Senate Republican leaders yesterday agreed to put off action on a constitutional amendment to require balanced budgets as opponents claimed enough votes to defeat the measure.

The apparent turnabout in support for the proposed amendment came as GOP leaders, who had been pushing for a vote last night, switched and moved to postpone it until March 25.

A final decision on the postponement was put off until today. But before the Senate quit for the night, GOP leaders, scrambling to pick up votes, agreed to a Democratic proposal they rejected Tuesday that would require the president to submit a balanced budget or explain why not.

Sen. Daniel J. Evans (R-Wash.), a leader of bipartisan forces opposed to the constitutional amendment, said the delay "means they party leaders don't have enough votes" to get the two-thirds majority required for approval of a constitutional amendment.

Evans said he expected the White House and other advocates of the amendment to mount a major lobbying effort in the next two weeks but he claimed "a solid 34 [votes] and maybe more than that" against the measure.

Senate rejection would constitute a major defeat for President Reagan, who has repeatedly listed a balanced-budget amendment among his top legislative priorities, and Majority Leader Robert J. Dole (R-Kan.), who has pushed hard for it.

A similar amendment was approved by the Republican Senate, 69 to 32, in 1982, but it failed to get a two-thirds majority in the Democratic-controlled House. In the meantime, Senate support appeared to be eroded by membership changes and vote switches on both sides of the aisle.

While some proponents of the measure said that enactment of the Gramm-Rudman-Hollings budget-balancing law last year would add to pressure for making the requirements permanent as part of the Constitution, Evans suggested last night that the reverse may have been true.

"People want to give Gramm-Rudman a chance to work," he said, adding that there is increasing reluctance to tamper with the Constitution before trying a legislative solution first.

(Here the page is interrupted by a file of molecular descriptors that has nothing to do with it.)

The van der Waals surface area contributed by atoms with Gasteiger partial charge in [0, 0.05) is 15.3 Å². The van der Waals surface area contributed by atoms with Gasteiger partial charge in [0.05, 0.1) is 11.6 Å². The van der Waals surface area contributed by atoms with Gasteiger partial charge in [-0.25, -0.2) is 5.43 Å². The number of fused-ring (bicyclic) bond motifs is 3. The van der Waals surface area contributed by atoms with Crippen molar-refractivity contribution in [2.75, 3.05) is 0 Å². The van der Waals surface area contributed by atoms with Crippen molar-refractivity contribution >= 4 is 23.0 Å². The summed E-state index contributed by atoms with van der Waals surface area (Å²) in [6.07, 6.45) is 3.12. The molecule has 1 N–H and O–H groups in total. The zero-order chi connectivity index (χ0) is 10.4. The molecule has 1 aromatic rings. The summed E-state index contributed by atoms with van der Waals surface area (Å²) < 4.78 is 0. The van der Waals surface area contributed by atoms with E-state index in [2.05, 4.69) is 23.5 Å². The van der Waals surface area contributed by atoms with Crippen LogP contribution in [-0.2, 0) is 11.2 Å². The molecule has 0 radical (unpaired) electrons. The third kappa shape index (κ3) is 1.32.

The proposed constitutional amendment, designed to take effect after the Gramm-Rudman-Hollings measure produces a balanced budget in fiscal 1991, would require a three-fifths vote of the membership of both chambers to approve spending in excess of revenues. It also would require a majority of members of both chambers to approve tax increases.

As the Senate was debating the amendment, hopes for a quick bipartisan budget agreement for next year faded as Budget Committee Chairman Pete V. Domenici (R-N.M.) and the panel's ranking Democrat, Lawton Chiles (Fla.), hit a snag in private negotiations over defense spending levels. The dispute reportedly involved $14 billion in anticipated spending authority for the year and remained unresolved last night. The committee is scheduled to resume deliberations today.

Meanwhile, House Democratic leaders scheduled a vote today on Reagan's fiscal 1987 budget, prompting Republican complaints that they were engaging in "empty political shenanigans" and "president-bashing."

Reagan's budget is expected to be rejected overwhelmingly, with many Republicans voting "present," thereby avoiding a vote for or against the plan.

The Republicans' complaints prompted a countercharge from Speaker Thomas P. (Tip) O'Neill Jr. (D-Mass.) that GOP members "haven't the guts to vote for it and they don't want to vote against it."

Republicans, led by Rep. Lynn M. Martin (Ill.), acting ranking minority member on the Budget Committee, accused the Democrats of foot-dragging in producing their own budget plan.

House Budget Committee Chairman William H. Gray III (D-Pa.) replied that he had asked Martin if she wanted to offer amendments or a substitute on behalf of House Republicans and that she had declined. He defended the Democrats' plan for a vote on Reagan's budget, saying the outcome would be helpful in drafting a House version.

Reagan's budget was rejected last week by the Republican-controlled Senate Budget Committee.

At a breakfast meeting with reporters yesterday, Gray reiterated that House Democrats will insist on a "nod" from Reagan before including tax increases in their budget plan. He indicated reluctance even to include a tax-amnesty plan unless the president goes along.

But Gray also voiced skepticism that Congress could reach the $144 billion fiscal 1987 deficit target imposed by Gramm-Rudman-Hollings without resorting to revenue increases.

After earlier spending cuts, "you're getting down to muscle, baby -- bone, muscle and sinew," Gray said.